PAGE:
Kulkmann's G@mebox - www.boardgame.de



Xavier Georges


No. of Players:
2 - 5



For this Ginkgopolis-expansion author Xavier Georges has followed a method we know especially from QUEEN GAMES, because the expansion set does not feature one coherent set of new rules, but instead it is split down into a total of six different modules which can be used together with the base game in any combination.

In fact, one of the modules included in this set does not need any additional playing materials, because it just features a new rule for the circulation of the Building cards and Expansion cards between the players. Apart from choosing one card to play, the players now may choose one additional card which they may keep, so that only a hand of two cards will be passed on to the next player. This innovation certainly will give the players some more control on their action for the following turn, but it comes at the price that the gameflow will slow down a bit. Especially deep thinking gamers will take this rule as an opportunity to increase their planning efforts, and this will take a bit of speed out of the game.

Apart from adding everything needed to host a fifth player, the expansion also adds new playing material in the form of buildings. Whereas the highest value of buildings in the basic game was "20", the expansion now increases each colour-group of buildings by five tiles to offer a maximum value of "25". The new buildings are kept apart from the standard Building tiles, and if a player wants to draw such a tile he will have to spend more of his "drawing allowance" because it costs more to acquire such a high-value tile. In fact, the new Building tiles actually belong to two modules, and so the tiles with values from "21" to "23" work pretty much like standard Building tiles, with the exception that they offer new conditions to score victory points in the final scoring. The buildings with value of "24" and "25" are different, because they are considered to be Prestige buildings which cannot be replaced. Thus, a player who has placed such a building cannot be displaced!

The most complex element of this expansion set are the new green Park tiles. They form a separate drawing stack and can be acquired like ordinary Building tiles, but they follow an unique set of rules. Thus, a player may choose to place a Park tile with the "expansion" action, and apart from using the powers of neighboring buildings he will immediately score victory points equal to all Park tiles connected with his newly placed tile. In addition, the Park tiles also will influence the final scoring, since they will be considered for determining the majority in all city districts neighboring a whole Park. This opens up a whole range of new strategic possibilities, but once again this added complexity will have a palpable influence on the flow of the game.

The expansion actually derives its name from the new "Specialist" cards, and just like the Character cards the Specialists will be drafted by the players at the beginning of the game. So, the players now will begin the game with three standard Characters and one Specialist, and in difference to the standard Characters the Specialists will offer the players some rather unique powers will will come to bear either during the game or at the final scoring. It must be conceded that the Specialists really are masters of their trade, because their special abilities will have a considerable impact on the strategy of their owners and of the other players. For example, the "General Counsel" will double the amount of victory points earned by a displaced player, whereas the "Artist" may perform the "heightening" action with lower number Building tiles without facing a penalty. The "Banker" on the other hand may use victory points earned during the game to purchase additional resources, and the "Master Architect" allows an instant two-storey "heightening" action. All of this seems to be quite strong indeed, and it will be interesting to see whether the Specialists really are balanced in a way to avoid the predominance of a player owning a particular Specialist.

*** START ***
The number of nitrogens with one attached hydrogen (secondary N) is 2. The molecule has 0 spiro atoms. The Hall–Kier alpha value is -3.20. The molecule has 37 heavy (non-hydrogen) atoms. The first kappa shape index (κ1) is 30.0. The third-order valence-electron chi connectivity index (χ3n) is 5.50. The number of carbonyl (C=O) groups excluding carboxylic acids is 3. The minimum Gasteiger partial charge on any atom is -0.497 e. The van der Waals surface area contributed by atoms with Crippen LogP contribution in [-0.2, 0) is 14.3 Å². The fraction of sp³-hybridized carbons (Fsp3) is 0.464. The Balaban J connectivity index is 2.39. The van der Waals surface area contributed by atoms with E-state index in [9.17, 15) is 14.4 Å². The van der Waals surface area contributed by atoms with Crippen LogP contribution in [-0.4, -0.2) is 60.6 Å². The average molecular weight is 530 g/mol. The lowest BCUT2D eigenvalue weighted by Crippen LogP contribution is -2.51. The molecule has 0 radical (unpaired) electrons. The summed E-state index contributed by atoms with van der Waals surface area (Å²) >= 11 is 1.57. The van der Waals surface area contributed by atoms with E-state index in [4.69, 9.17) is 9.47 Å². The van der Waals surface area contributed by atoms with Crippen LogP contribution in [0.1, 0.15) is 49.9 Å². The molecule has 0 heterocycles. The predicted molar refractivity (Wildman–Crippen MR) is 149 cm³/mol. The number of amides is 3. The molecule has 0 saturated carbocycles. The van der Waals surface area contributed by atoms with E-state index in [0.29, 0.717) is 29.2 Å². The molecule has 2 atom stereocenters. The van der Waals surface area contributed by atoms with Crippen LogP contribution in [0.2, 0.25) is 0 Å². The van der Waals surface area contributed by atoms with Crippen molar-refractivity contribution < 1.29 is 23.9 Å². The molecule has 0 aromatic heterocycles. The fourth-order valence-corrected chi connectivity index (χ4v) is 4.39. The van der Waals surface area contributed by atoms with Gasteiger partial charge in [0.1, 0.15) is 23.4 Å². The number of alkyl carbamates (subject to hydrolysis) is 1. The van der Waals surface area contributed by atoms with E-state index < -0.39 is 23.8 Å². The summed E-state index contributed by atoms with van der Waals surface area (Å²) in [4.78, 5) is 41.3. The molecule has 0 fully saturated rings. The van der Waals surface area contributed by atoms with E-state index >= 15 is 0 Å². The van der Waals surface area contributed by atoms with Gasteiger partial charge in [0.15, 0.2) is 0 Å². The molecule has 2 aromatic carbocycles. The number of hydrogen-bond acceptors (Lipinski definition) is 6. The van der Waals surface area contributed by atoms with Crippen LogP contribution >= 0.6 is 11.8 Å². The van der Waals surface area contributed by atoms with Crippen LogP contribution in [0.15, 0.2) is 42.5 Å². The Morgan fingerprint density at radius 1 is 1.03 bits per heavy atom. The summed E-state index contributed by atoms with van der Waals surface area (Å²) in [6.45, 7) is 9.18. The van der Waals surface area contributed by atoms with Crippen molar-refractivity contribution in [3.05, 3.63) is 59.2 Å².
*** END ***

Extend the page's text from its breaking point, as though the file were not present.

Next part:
Finally, the Specialists-module can be used together with the "Events" module which introduces four different kinds of special events. These new special Events tiles will either be drafted by the players or assigned in consideration of the chosen Specialists. A player may decide to use an Event tile in addition to his normal turn action, and once again these Event tiles may allow some powerful one-time actions which may greatly influence the current situation of the game.

Quite interestingly, the modules included in Ginkgopolis - The Experts cover quite a range of playing tastes, going from the introduction of some moderate randomness to highly strategic elements. As explained in the Ginkgopolis-review, the basic game needs a game or two to be fully mastered, and so the players should refrain from using Ginkgopolis - The Experts until they feel well at home with the basic rules. At this point the variety introduced by the new expansion will be welcomed, and depending on the players' taste the different modules can be introduced in a stepwise fashion in order to experience Ginkgopolis in some rather new ways.

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Copyright & copy; 2014 Frank Schulte-Kulkmann, Essen, Germany